• Pronoun Trouble: Alyssa's friends catch on to her heterosexual relationship because when mentioning the person she fell for she doesn't specify the gender.
  • Protagonist-Centered Morality: Averted. Holden is easily the most selfish character in the movie and everybody treats him as such.
  • Rule 34:
    • Discussed, in regards of Archie Comics.
    • Also, Banky's collection of pornographic magazines includes bizarre scenarios involving women and horses, which he reads TO A CHILD in a train station.
  • Secondary Character Title: Amy is only mentioned off-screen as the ex-girlfriend of Silent Bob, another secondary character.
  • Self-Deprecation: Jay complains about his portrayal in Bluntman & Chronic, specifically the phrase "snootchie-bootchies", which was first used in Mallrats.
  • Sequential Artist: Holden McNeil and Banky Edwards are writers/artists for Bluntman and Chronic comic, Alyssa Jones is writer/artist for Idiosyncratic Routine, and Hooper X produces the comic White Hatin' Coon.
  • Shout-Out:
    • Alyssa and Banky comparing lovemaking scars is nearly identical to the famous scene from Jaws.
    • Bizarrely enough, doubles with Actor Allusion twice over. The scene where Alyssa's lesbian friends chastise her for "selling out" (her lesbianism by hooking up with Holden) mirrors a scene in Go Fish. The scene here features Guinevere Turner, who shares a name with Adams' character in Mallrats. Turner also wrote and appeared in Go Fish (although not in the scene in question).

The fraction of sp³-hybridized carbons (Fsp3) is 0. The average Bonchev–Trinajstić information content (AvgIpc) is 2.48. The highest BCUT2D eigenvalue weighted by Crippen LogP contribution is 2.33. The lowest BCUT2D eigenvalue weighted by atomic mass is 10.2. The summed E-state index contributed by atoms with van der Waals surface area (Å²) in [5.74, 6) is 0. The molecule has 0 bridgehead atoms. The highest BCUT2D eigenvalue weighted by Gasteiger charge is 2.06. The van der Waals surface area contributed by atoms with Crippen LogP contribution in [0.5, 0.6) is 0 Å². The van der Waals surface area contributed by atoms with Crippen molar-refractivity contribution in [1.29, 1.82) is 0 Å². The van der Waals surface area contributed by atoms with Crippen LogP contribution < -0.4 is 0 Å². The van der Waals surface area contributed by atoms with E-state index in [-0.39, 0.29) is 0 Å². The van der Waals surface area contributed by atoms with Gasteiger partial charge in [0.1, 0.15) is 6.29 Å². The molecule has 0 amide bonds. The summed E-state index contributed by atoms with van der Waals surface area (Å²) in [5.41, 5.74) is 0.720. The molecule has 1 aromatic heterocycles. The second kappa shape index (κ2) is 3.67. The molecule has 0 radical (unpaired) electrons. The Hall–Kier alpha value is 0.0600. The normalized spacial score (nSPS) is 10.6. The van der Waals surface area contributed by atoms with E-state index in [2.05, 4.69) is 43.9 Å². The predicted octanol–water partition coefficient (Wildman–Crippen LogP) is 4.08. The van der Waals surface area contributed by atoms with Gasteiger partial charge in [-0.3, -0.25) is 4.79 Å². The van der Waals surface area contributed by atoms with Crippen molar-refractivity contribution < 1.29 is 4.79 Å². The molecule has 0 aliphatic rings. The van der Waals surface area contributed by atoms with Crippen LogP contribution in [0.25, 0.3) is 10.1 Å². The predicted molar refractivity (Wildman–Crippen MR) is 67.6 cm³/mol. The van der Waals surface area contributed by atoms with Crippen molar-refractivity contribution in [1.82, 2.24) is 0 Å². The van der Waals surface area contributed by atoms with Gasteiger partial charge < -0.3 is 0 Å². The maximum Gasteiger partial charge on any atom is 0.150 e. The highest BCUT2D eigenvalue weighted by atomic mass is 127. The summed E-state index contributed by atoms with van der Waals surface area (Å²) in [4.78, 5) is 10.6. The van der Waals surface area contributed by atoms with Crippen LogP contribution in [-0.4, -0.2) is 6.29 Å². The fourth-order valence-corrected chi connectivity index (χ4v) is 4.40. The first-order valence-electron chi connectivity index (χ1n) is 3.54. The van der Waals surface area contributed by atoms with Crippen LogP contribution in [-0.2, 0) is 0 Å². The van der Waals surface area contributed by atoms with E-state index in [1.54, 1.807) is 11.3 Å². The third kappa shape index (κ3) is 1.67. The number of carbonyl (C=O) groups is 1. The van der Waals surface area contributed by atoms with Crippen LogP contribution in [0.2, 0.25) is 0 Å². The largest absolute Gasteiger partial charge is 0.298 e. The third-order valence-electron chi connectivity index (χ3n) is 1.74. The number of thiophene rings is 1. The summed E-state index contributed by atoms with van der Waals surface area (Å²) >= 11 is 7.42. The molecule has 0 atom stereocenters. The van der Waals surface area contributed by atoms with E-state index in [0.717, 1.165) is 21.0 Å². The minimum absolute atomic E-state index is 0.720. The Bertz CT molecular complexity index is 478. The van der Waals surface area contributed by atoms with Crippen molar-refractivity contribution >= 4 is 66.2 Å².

• "Shut Up" Kiss: Holden gives one to Banky. It works.
  • Signature Style: Kevin Smith's writing and directorial style is on display here with all of its usual notes: Snarky banter, limited camera movement, frank discussions of comic book sex, copious Star Wars references, and ice hockey. And My Girl Is Not a Slut, present in Clerks as well. Also a lampshading of the Degrassi Junior High references in the previous two movies.
  • The Silent Bob: In some ways subverted for this movie, because Jay and Silent Bob are only in one scene and that one scene has Bob give a poignant monologue about "chasing Amy" he almost has as much dialogue as Jay.